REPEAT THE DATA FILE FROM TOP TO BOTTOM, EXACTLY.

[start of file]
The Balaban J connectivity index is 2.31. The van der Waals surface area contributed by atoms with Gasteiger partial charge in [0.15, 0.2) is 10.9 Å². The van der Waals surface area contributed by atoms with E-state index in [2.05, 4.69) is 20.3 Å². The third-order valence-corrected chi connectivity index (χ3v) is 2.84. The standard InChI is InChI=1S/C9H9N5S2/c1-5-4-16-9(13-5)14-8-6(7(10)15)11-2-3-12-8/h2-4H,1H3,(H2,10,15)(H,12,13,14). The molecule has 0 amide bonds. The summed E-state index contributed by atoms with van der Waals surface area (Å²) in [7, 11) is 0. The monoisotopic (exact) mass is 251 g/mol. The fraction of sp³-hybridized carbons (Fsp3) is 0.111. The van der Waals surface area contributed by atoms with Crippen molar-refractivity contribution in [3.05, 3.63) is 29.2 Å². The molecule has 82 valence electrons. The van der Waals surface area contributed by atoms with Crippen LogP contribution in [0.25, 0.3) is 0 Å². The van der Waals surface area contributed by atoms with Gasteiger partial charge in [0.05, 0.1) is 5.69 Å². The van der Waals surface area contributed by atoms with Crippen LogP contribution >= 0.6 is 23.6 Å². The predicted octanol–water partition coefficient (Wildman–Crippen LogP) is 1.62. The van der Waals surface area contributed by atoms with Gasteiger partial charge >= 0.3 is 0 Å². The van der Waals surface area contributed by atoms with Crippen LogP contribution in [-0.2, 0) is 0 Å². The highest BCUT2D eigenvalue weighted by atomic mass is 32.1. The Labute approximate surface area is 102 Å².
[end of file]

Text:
The Balaban J connectivity index is 2.31. The van der Waals surface area contributed by atoms with Gasteiger partial charge in [0.15, 0.2) is 10.9 Å². The van der Waals surface area contributed by atoms with E-state index in [2.05, 4.69) is 20.3 Å². The third-order valence-corrected chi connectivity index (χ3v) is 2.84. The standard InChI is InChI=1S/C9H9N5S2/c1-5-4-16-9(13-5)14-8-6(7(10)15)11-2-3-12-8/h2-4H,1H3,(H2,10,15)(H,12,13,14). The molecule has 0 amide bonds. The summed E-state index contributed by atoms with van der Waals surface area (Å²) in [7, 11) is 0. The monoisotopic (exact) mass is 251 g/mol. The fraction of sp³-hybridized carbons (Fsp3) is 0.111. The van der Waals surface area contributed by atoms with Crippen molar-refractivity contribution in [3.05, 3.63) is 29.2 Å². The molecule has 82 valence electrons. The van der Waals surface area contributed by atoms with Crippen LogP contribution in [0.25, 0.3) is 0 Å². The van der Waals surface area contributed by atoms with Gasteiger partial charge in [0.05, 0.1) is 5.69 Å². The van der Waals surface area contributed by atoms with Crippen LogP contribution >= 0.6 is 23.6 Å². The predicted octanol–water partition coefficient (Wildman–Crippen LogP) is 1.62. The van der Waals surface area contributed by atoms with Gasteiger partial charge >= 0.3 is 0 Å². The van der Waals surface area contributed by atoms with Crippen LogP contribution in [-0.2, 0) is 0 Å². The highest BCUT2D eigenvalue weighted by atomic mass is 32.1. The Labute approximate surface area is 102 Å².